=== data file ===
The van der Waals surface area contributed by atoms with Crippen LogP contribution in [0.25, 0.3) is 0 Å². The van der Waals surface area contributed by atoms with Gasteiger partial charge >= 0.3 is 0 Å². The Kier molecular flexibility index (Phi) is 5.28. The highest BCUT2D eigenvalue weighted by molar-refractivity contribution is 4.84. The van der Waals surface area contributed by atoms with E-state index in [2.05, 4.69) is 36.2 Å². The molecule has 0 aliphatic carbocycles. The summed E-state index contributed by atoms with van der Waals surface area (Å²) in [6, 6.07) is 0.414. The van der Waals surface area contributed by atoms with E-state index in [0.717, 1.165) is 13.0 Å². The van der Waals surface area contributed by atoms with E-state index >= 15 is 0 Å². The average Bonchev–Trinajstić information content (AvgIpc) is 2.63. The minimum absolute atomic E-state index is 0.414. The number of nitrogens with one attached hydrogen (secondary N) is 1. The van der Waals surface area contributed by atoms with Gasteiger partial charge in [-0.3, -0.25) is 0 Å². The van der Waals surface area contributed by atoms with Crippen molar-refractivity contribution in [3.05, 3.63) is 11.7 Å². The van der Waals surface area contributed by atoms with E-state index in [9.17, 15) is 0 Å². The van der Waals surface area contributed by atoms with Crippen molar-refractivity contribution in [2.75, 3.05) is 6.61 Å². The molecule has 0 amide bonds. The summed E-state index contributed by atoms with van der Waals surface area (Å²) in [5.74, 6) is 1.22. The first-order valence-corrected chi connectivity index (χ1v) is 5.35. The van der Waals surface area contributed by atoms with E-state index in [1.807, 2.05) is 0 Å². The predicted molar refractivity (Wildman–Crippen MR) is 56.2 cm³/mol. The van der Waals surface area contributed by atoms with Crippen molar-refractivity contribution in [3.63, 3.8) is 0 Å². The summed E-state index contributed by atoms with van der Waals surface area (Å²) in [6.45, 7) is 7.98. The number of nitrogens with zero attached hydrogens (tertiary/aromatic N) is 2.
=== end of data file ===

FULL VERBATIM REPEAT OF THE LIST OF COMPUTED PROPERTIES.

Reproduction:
The van der Waals surface area contributed by atoms with Crippen LogP contribution in [0.25, 0.3) is 0 Å². The van der Waals surface area contributed by atoms with Gasteiger partial charge >= 0.3 is 0 Å². The Kier molecular flexibility index (Phi) is 5.28. The highest BCUT2D eigenvalue weighted by molar-refractivity contribution is 4.84. The van der Waals surface area contributed by atoms with E-state index in [2.05, 4.69) is 36.2 Å². The molecule has 0 aliphatic carbocycles. The summed E-state index contributed by atoms with van der Waals surface area (Å²) in [6, 6.07) is 0.414. The van der Waals surface area contributed by atoms with E-state index in [0.717, 1.165) is 13.0 Å². The van der Waals surface area contributed by atoms with E-state index >= 15 is 0 Å². The average Bonchev–Trinajstić information content (AvgIpc) is 2.63. The minimum absolute atomic E-state index is 0.414. The number of nitrogens with one attached hydrogen (secondary N) is 1. The van der Waals surface area contributed by atoms with Gasteiger partial charge in [-0.3, -0.25) is 0 Å². The van der Waals surface area contributed by atoms with Crippen molar-refractivity contribution in [3.05, 3.63) is 11.7 Å². The van der Waals surface area contributed by atoms with E-state index in [9.17, 15) is 0 Å². The van der Waals surface area contributed by atoms with Crippen molar-refractivity contribution in [2.75, 3.05) is 6.61 Å². The molecule has 0 amide bonds. The summed E-state index contributed by atoms with van der Waals surface area (Å²) in [5.74, 6) is 1.22. The first-order valence-corrected chi connectivity index (χ1v) is 5.35. The van der Waals surface area contributed by atoms with E-state index in [1.807, 2.05) is 0 Å². The predicted molar refractivity (Wildman–Crippen MR) is 56.2 cm³/mol. The van der Waals surface area contributed by atoms with Crippen molar-refractivity contribution in [3.63, 3.8) is 0 Å². The summed E-state index contributed by atoms with van der Waals surface area (Å²) in [6.45, 7) is 7.98. The number of nitrogens with zero attached hydrogens (tertiary/aromatic N) is 2.